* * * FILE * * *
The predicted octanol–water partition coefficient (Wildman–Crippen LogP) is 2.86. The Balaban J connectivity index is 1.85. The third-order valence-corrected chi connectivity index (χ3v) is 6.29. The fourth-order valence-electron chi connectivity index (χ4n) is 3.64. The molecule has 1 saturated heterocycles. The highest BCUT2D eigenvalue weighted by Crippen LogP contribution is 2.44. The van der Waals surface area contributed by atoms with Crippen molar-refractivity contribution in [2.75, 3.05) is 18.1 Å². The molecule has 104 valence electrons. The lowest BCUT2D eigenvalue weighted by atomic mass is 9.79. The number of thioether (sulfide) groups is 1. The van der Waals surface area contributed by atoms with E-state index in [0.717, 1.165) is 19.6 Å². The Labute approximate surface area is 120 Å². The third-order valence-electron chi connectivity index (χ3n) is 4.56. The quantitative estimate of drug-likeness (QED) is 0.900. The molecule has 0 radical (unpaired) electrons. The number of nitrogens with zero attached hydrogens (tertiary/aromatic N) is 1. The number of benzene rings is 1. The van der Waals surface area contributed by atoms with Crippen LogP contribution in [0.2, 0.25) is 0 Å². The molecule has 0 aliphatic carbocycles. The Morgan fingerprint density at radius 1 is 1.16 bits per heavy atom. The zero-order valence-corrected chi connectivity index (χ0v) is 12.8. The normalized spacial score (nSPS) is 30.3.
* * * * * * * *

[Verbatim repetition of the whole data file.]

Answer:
The predicted octanol–water partition coefficient (Wildman–Crippen LogP) is 2.86. The Balaban J connectivity index is 1.85. The third-order valence-corrected chi connectivity index (χ3v) is 6.29. The fourth-order valence-electron chi connectivity index (χ4n) is 3.64. The molecule has 1 saturated heterocycles. The highest BCUT2D eigenvalue weighted by Crippen LogP contribution is 2.44. The van der Waals surface area contributed by atoms with Crippen molar-refractivity contribution in [2.75, 3.05) is 18.1 Å². The molecule has 104 valence electrons. The lowest BCUT2D eigenvalue weighted by atomic mass is 9.79. The number of thioether (sulfide) groups is 1. The van der Waals surface area contributed by atoms with E-state index in [0.717, 1.165) is 19.6 Å². The Labute approximate surface area is 120 Å². The third-order valence-electron chi connectivity index (χ3n) is 4.56. The quantitative estimate of drug-likeness (QED) is 0.900. The molecule has 0 radical (unpaired) electrons. The number of nitrogens with zero attached hydrogens (tertiary/aromatic N) is 1. The number of benzene rings is 1. The van der Waals surface area contributed by atoms with Crippen LogP contribution in [0.2, 0.25) is 0 Å². The molecule has 0 aliphatic carbocycles. The Morgan fingerprint density at radius 1 is 1.16 bits per heavy atom. The zero-order valence-corrected chi connectivity index (χ0v) is 12.8. The normalized spacial score (nSPS) is 30.3.